However, the 1977 revision (ANSI X.3-1977) undid the changes made in the 1967 revision, enforcing that the circumflex could no longer be stylised as a logical NOT symbol, the exclamation mark likewise no longer allowing stylisation as a vertical bar, and defining the code point originally set to the broken bar as a solid vertical bar instead; the same changes were also reverted in ISO 646-1973 published four years prior.
Some variants of EBCDIC included both versions of the character as different code points.
This was preserved in Unicode as a separate character at U+00A6 BROKEN BAR (the term "parted rule" is used sometimes in Unicode documentation).
Some fonts draw the characters the same (both are solid vertical bars, or both are broken vertical bars).
The broken bar does not appear to have any clearly identified uses distinct from those of the vertical bar.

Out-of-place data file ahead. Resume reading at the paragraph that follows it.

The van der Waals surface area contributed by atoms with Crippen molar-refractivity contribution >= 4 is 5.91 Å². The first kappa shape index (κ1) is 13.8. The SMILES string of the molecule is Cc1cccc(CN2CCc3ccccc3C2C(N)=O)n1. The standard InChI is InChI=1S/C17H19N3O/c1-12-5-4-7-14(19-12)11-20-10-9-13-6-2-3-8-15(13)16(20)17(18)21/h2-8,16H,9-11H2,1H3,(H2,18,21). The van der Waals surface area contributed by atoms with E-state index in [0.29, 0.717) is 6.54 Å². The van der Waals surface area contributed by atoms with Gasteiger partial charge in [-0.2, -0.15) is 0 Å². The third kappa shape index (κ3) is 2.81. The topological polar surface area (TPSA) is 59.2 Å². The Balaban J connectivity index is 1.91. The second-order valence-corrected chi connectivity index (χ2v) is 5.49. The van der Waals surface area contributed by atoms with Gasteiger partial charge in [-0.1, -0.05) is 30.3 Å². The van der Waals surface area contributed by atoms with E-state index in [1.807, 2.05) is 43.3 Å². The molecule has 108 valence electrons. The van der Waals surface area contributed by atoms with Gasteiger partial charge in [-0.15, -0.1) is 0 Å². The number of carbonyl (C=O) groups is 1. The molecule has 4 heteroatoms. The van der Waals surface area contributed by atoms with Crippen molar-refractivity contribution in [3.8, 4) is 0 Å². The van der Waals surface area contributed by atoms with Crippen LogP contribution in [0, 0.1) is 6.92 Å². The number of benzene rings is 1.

In non-computing use — for example in mathematics, physics and general typography — the broken bar is not an acceptable substitute for the vertical bar.
Many keyboards with US or US-International layout display the broken bar on a keycap even though the solid vertical bar character is produced in modern operating systems.
This includes many German QWERTZ keyboards.
This is a legacy of keyboards manufactured during the 1980s and 1990s for IBM PC compatible computers featuring the broken bar, as such computers used IBM's 8-bit Code page 437 character set based on ASCII, which continued to display the glyph for the broken bar at codepoint 7C on displays from MDA (1981) to VGA (1987) despite the changes made to ASCII in 1977.
It can be inserted into HTML as ¦
Unicode code points
These glyphs are encoded in Unicode as follows:
Code pages and other historical encodings
Credits to the contents of this page go to the authors of the corresponding Wikipedia page: en.wikipedia.org/wiki/Vertical bar.